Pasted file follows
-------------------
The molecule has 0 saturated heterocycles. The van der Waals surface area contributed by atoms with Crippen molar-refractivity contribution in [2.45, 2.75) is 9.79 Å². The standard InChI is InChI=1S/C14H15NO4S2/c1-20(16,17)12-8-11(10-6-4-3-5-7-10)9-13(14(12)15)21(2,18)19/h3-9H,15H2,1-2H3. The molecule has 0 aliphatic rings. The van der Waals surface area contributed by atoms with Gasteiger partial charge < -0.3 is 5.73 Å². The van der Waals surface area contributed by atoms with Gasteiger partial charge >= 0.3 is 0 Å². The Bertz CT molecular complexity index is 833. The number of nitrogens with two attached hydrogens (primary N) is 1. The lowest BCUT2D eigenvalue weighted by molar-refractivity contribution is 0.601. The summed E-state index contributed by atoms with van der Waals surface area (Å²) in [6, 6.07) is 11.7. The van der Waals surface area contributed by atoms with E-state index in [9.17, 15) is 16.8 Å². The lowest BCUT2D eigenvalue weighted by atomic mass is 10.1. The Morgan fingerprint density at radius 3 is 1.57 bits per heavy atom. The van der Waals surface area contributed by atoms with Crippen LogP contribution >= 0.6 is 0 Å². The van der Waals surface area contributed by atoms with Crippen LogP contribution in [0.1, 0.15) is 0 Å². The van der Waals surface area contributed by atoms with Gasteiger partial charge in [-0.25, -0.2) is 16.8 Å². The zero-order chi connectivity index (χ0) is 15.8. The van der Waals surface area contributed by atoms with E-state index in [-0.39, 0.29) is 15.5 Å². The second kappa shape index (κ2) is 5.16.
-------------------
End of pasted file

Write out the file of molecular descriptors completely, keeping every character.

The molecule has 0 saturated heterocycles. The van der Waals surface area contributed by atoms with Crippen molar-refractivity contribution in [2.45, 2.75) is 9.79 Å². The standard InChI is InChI=1S/C14H15NO4S2/c1-20(16,17)12-8-11(10-6-4-3-5-7-10)9-13(14(12)15)21(2,18)19/h3-9H,15H2,1-2H3. The molecule has 0 aliphatic rings. The van der Waals surface area contributed by atoms with Gasteiger partial charge < -0.3 is 5.73 Å². The van der Waals surface area contributed by atoms with Gasteiger partial charge >= 0.3 is 0 Å². The Bertz CT molecular complexity index is 833. The number of nitrogens with two attached hydrogens (primary N) is 1. The lowest BCUT2D eigenvalue weighted by molar-refractivity contribution is 0.601. The summed E-state index contributed by atoms with van der Waals surface area (Å²) in [6, 6.07) is 11.7. The van der Waals surface area contributed by atoms with E-state index in [9.17, 15) is 16.8 Å². The lowest BCUT2D eigenvalue weighted by atomic mass is 10.1. The Morgan fingerprint density at radius 3 is 1.57 bits per heavy atom. The van der Waals surface area contributed by atoms with Crippen LogP contribution >= 0.6 is 0 Å². The van der Waals surface area contributed by atoms with Crippen LogP contribution in [0.1, 0.15) is 0 Å². The van der Waals surface area contributed by atoms with Gasteiger partial charge in [-0.25, -0.2) is 16.8 Å². The zero-order chi connectivity index (χ0) is 15.8. The van der Waals surface area contributed by atoms with E-state index in [-0.39, 0.29) is 15.5 Å². The second kappa shape index (κ2) is 5.16.